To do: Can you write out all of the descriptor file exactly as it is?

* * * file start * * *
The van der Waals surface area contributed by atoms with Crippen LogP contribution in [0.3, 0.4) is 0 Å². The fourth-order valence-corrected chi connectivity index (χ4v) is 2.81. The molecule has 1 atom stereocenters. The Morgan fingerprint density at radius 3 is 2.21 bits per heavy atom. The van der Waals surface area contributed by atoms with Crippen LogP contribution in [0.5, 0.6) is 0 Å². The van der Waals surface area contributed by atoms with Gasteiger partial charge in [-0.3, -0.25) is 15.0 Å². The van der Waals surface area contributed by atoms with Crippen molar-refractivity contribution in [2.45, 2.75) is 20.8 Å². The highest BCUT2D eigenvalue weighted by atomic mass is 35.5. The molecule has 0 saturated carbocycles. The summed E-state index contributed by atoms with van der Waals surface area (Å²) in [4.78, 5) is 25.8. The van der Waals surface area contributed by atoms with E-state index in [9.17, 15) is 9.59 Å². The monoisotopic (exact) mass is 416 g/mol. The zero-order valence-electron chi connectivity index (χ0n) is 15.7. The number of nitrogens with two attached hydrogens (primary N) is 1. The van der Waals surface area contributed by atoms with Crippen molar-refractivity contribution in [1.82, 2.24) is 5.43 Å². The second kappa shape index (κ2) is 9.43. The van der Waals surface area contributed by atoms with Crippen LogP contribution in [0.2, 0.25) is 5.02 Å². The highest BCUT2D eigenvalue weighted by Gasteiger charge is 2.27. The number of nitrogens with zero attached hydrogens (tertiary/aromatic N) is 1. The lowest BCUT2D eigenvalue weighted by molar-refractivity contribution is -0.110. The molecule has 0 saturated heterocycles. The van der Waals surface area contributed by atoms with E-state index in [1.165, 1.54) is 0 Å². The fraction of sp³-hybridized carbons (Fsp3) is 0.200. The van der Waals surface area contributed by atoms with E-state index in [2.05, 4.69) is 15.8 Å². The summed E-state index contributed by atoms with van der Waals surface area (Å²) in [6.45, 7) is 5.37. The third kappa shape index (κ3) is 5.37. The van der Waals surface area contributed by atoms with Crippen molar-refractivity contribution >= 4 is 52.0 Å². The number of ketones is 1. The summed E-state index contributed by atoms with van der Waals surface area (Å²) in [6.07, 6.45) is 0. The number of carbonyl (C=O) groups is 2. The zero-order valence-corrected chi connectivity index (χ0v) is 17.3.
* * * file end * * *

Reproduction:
The van der Waals surface area contributed by atoms with Crippen LogP contribution in [0.3, 0.4) is 0 Å². The fourth-order valence-corrected chi connectivity index (χ4v) is 2.81. The molecule has 1 atom stereocenters. The Morgan fingerprint density at radius 3 is 2.21 bits per heavy atom. The van der Waals surface area contributed by atoms with Crippen LogP contribution in [0.5, 0.6) is 0 Å². The van der Waals surface area contributed by atoms with Gasteiger partial charge in [-0.3, -0.25) is 15.0 Å². The van der Waals surface area contributed by atoms with Crippen molar-refractivity contribution in [2.45, 2.75) is 20.8 Å². The highest BCUT2D eigenvalue weighted by atomic mass is 35.5. The molecule has 0 saturated carbocycles. The summed E-state index contributed by atoms with van der Waals surface area (Å²) in [4.78, 5) is 25.8. The van der Waals surface area contributed by atoms with E-state index in [9.17, 15) is 9.59 Å². The monoisotopic (exact) mass is 416 g/mol. The zero-order valence-electron chi connectivity index (χ0n) is 15.7. The number of nitrogens with two attached hydrogens (primary N) is 1. The van der Waals surface area contributed by atoms with Crippen molar-refractivity contribution in [1.82, 2.24) is 5.43 Å². The second kappa shape index (κ2) is 9.43. The van der Waals surface area contributed by atoms with Crippen LogP contribution in [0.2, 0.25) is 5.02 Å². The highest BCUT2D eigenvalue weighted by Gasteiger charge is 2.27. The number of nitrogens with zero attached hydrogens (tertiary/aromatic N) is 1. The lowest BCUT2D eigenvalue weighted by molar-refractivity contribution is -0.110. The molecule has 0 saturated heterocycles. The van der Waals surface area contributed by atoms with E-state index in [1.165, 1.54) is 0 Å². The fraction of sp³-hybridized carbons (Fsp3) is 0.200. The van der Waals surface area contributed by atoms with E-state index in [2.05, 4.69) is 15.8 Å². The summed E-state index contributed by atoms with van der Waals surface area (Å²) in [6.45, 7) is 5.37. The third kappa shape index (κ3) is 5.37. The van der Waals surface area contributed by atoms with Crippen molar-refractivity contribution >= 4 is 52.0 Å². The number of ketones is 1. The summed E-state index contributed by atoms with van der Waals surface area (Å²) in [6.07, 6.45) is 0. The number of carbonyl (C=O) groups is 2. The zero-order valence-corrected chi connectivity index (χ0v) is 17.3.